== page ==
Another example of how you sometimes get what you pay for: iShares Russell Mid-Cap Value ETF (IWS). IWS has over $5 billion in assets despite getting a Dangerous (2-star) rating. Investors seem to be attracted to its low expense ratio of 0.34% with less regard for the quality of its holdings. Meanwhile, the top-rated Mid Cap Value ETF, WisdomTree MidCap Earnings Fund (EZM), has a 3-star rating but only $383 million in assets.
I cannot help but wonder if investors would leave IWS if they knew that it has such a poor portfolio of stocks. It is cheaper than EZM, but as previously stated, low fees cannot growth wealth; only good stocks can.
Sometimes, you DON’T get what you pay for.
One of the smaller ETFs in Figure 1 is Vanguard S&P Small-Cap 600 Growth ETF (VIOG) with just $34 million in assets. Sadly, other ETFs with more assets and similar portfolios (virtually identical top 5 holdings) charge more than VIOG. In other words, Small Cap Growth ETF investors are paying extra fees for no reason.
Specifically, at 0.28%, iShares S&P Small-Cap 600 Growth ETF (IJT) with $2.8 billion in assets and my Dangerous rating charges more than VIOG, which charges 0.22%. Both funds have the same top five holdings and virtually identical portfolios, so investors should not be paying extra fees for the same holdings.
The worst ETF in Figure 1 is Small Cap Blend’s WisdomTree U.S. SmallCap Dividend Growth Fund (DGRS), which gets a Dangerous (2-star) rating. One would think ETF providers could do better for this style.
I recommend investors only buy ETFs with more than $100 million in assets. You can find more liquid alternatives for the other funds on my free ETF screener.
Covering All The Bases, Including Costs
My ETF rating also takes into account the total annual costs, which represents the all-in cost of being in the ETF. This analysis is simpler for ETFs than funds because they do not charge front- or back-end loads and transaction costs are incurred directly. There is only the expense ratio, which is normally quite low. However, my ratings penalize those ETFs with abnormally high expense ratios or any other hidden costs.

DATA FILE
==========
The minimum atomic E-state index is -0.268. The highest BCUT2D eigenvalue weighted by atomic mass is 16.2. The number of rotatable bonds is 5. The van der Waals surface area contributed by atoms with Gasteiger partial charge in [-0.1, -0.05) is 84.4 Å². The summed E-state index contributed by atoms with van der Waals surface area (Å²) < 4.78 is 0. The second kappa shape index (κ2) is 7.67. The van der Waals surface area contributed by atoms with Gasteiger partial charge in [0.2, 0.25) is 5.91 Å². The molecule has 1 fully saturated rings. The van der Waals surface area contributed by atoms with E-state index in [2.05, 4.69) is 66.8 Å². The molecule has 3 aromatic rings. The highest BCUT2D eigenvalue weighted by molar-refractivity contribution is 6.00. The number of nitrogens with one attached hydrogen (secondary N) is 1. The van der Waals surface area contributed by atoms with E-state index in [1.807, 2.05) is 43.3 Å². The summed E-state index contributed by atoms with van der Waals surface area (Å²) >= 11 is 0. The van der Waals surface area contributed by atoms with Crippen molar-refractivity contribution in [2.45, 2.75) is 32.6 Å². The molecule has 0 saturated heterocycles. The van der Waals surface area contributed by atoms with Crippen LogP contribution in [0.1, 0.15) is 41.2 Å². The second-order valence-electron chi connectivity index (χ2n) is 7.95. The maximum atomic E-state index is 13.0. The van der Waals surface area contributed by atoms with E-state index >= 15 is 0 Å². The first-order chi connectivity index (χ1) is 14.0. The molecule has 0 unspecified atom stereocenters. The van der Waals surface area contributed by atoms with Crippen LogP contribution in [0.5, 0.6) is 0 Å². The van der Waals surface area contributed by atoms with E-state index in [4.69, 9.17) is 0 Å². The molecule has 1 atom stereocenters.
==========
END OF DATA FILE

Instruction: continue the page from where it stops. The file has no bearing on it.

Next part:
Top Stocks Make Up Top ETFs
3M Company (MMM) is one of my favorite stocks held by iShares Morningstar Large-Cap ETF (JKD) and earns my Attractive rating. MMM has grown after-tax profit (NOPAT) by 10% compounded annually over the past decade. MMM has a top-quintile ROIC of 18%, double the average of 9% among the nine other industrial conglomerates we cover. Add in the fact that MMM has been slowly but steadily expanding its margins over the past decade, and the company looks set up for long term success.
As Warren Buffet said, “A great business at a fair price is superior to a fair business at a great price,” and that applies for MMM. At its current valuation of ~$125/share, MMM has a price to economic book value ratio of 1.5, which is not expensive but not especially cheap either. That valuation implies that MMM will never grow its NOPAT by more than 50% from its present levels. For a company with the history of growth and profitability that MMM has, that is likely an overly pessimistic expectation. MMM is not the cheapest stock at the moment, but for a long-term investor it still has significant upside with low risk.
Sam McBride contributed to this post
Disclosure: David Trainer and Sam McBride receive no compensation to write about any specific stock, sector, or theme.